Coal India Ltd (CIL), which is actively pursuing the issue of disinvestment with the Centre, aims to raise Rs 6,000 crore through a stake sell of 10 per cent.
The modalities are yet to be decided. Sources said Partha S Bhattacharyya, the chairman of CIL, today called on the Union disinvestment secretary and discussed the issue.
“We are aiming to mop up Rs 6,000 crore through disinvestment of 10 per cent government equity. The proposal is being examined by the Centre,” a top official told Business Standard.
The Union coal ministry needs to first introduce a Bill to amend the existing Coal Mines (Nationalisation) Act of 1973.
The coal major expects the disinvestment process to be finalised within a year. It had set a tentative timeline of coming out with an initial public offer (IPO) by September 2010.
The first right of purchase of shares would be given to the company’s employees. The second option of buying CIL’s shares was for the people whose land was acquired by the coal major for various mining projects.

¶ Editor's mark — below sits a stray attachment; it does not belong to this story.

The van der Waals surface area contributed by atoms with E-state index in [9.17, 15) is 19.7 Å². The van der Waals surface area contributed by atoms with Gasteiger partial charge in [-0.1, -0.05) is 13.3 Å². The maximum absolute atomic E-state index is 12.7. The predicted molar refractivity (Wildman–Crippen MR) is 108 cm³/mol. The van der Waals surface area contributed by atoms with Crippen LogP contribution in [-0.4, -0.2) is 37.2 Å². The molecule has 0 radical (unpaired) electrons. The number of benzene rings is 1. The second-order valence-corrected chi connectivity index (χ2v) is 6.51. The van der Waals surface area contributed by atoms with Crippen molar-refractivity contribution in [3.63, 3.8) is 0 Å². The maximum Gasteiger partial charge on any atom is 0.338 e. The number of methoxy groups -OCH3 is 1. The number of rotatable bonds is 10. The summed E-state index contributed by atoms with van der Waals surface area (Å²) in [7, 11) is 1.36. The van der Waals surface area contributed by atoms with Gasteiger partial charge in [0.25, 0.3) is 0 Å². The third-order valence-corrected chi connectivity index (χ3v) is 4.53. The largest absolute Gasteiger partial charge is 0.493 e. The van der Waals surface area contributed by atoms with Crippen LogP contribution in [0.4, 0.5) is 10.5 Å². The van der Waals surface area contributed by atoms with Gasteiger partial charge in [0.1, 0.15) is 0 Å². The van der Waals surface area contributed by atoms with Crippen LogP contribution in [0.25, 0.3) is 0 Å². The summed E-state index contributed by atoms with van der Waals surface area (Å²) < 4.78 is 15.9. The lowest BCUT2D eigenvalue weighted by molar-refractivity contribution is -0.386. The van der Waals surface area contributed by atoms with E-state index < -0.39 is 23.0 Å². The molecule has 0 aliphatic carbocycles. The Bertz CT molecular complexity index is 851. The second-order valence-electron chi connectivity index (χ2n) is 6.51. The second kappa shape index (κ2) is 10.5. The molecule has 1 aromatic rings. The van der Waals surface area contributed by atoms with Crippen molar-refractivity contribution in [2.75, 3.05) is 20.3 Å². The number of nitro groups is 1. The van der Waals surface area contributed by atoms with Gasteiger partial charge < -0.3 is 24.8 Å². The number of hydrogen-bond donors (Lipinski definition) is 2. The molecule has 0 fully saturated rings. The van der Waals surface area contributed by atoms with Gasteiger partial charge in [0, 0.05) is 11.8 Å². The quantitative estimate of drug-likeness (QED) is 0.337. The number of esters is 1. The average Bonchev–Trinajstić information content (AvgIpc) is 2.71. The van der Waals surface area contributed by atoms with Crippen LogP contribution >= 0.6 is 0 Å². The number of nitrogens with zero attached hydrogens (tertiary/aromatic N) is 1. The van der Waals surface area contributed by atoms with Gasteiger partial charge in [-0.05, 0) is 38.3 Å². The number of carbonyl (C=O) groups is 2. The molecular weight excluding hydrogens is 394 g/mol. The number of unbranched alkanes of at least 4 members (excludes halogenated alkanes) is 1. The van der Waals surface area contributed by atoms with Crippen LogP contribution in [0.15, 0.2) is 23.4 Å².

However, prior to the disinvestment process and IPO, the navratna coal major says it is dire need of a price hike to shore up its bottom line.
A clear picture on the issue of hike in coal prices is yet to emerge, even though the Union coal minister had assured that the matter would be discussed soon with the prime minister.
CIL had sought a 10 per cent hike in coal prices to offset the annual financial burden of about Rs 4,000 crore posed by the wage hike of over 433,000 employees and officers under the National Coal Wage Agreement (NCWA)-VIIII.
The last revision in prices by CIL was in December 2007, when prices of all grades of coal were hiked by 10 per cent. The NCWA was to be implemented with retrospective effect from July 2006 for the workers and November 2007 for the officers of CIL.
CIL’s net profit stood at Rs 96 crore in 2008-09, after it paid arrears worth Rs 7,856 crore to its employees and officers.
The wage hike had also rendered as many as 33 projects of CIL in the 11th Plan Period as commercially unviable. These projects were to add 28.4 million tonnes to CIL’s production, which was earlier projected at 520 million tonnes by the end of 2011-12.